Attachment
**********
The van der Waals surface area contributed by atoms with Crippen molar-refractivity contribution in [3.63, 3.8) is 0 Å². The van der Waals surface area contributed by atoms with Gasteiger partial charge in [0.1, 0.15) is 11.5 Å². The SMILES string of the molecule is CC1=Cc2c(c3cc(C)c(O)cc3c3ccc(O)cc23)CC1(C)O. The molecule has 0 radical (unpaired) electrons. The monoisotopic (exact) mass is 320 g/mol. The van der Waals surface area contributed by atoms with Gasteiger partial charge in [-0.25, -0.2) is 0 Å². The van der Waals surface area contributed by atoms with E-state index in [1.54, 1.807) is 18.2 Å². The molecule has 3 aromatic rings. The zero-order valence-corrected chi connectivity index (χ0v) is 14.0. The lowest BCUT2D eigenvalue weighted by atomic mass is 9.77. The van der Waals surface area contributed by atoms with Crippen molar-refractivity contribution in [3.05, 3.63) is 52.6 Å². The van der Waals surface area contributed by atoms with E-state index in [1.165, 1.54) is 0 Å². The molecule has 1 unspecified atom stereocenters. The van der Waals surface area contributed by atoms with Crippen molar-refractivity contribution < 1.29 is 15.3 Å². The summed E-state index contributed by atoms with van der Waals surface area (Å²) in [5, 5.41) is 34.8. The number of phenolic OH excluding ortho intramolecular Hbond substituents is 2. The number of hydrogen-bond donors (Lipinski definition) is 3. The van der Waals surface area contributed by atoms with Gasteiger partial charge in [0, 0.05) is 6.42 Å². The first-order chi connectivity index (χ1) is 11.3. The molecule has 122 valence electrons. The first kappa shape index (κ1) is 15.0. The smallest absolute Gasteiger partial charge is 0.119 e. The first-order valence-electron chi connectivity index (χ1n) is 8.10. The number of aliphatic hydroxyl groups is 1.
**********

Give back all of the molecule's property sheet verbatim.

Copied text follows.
The van der Waals surface area contributed by atoms with Crippen molar-refractivity contribution in [3.63, 3.8) is 0 Å². The van der Waals surface area contributed by atoms with Gasteiger partial charge in [0.1, 0.15) is 11.5 Å². The SMILES string of the molecule is CC1=Cc2c(c3cc(C)c(O)cc3c3ccc(O)cc23)CC1(C)O. The molecule has 0 radical (unpaired) electrons. The monoisotopic (exact) mass is 320 g/mol. The van der Waals surface area contributed by atoms with Gasteiger partial charge in [-0.25, -0.2) is 0 Å². The van der Waals surface area contributed by atoms with E-state index in [1.54, 1.807) is 18.2 Å². The molecule has 3 aromatic rings. The zero-order valence-corrected chi connectivity index (χ0v) is 14.0. The lowest BCUT2D eigenvalue weighted by atomic mass is 9.77. The van der Waals surface area contributed by atoms with Crippen molar-refractivity contribution in [3.05, 3.63) is 52.6 Å². The van der Waals surface area contributed by atoms with E-state index in [1.165, 1.54) is 0 Å². The molecule has 1 unspecified atom stereocenters. The van der Waals surface area contributed by atoms with Crippen molar-refractivity contribution < 1.29 is 15.3 Å². The summed E-state index contributed by atoms with van der Waals surface area (Å²) in [5, 5.41) is 34.8. The number of phenolic OH excluding ortho intramolecular Hbond substituents is 2. The number of hydrogen-bond donors (Lipinski definition) is 3. The van der Waals surface area contributed by atoms with Gasteiger partial charge in [0, 0.05) is 6.42 Å². The first-order chi connectivity index (χ1) is 11.3. The molecule has 122 valence electrons. The first kappa shape index (κ1) is 15.0. The smallest absolute Gasteiger partial charge is 0.119 e. The first-order valence-electron chi connectivity index (χ1n) is 8.10. The number of aliphatic hydroxyl groups is 1.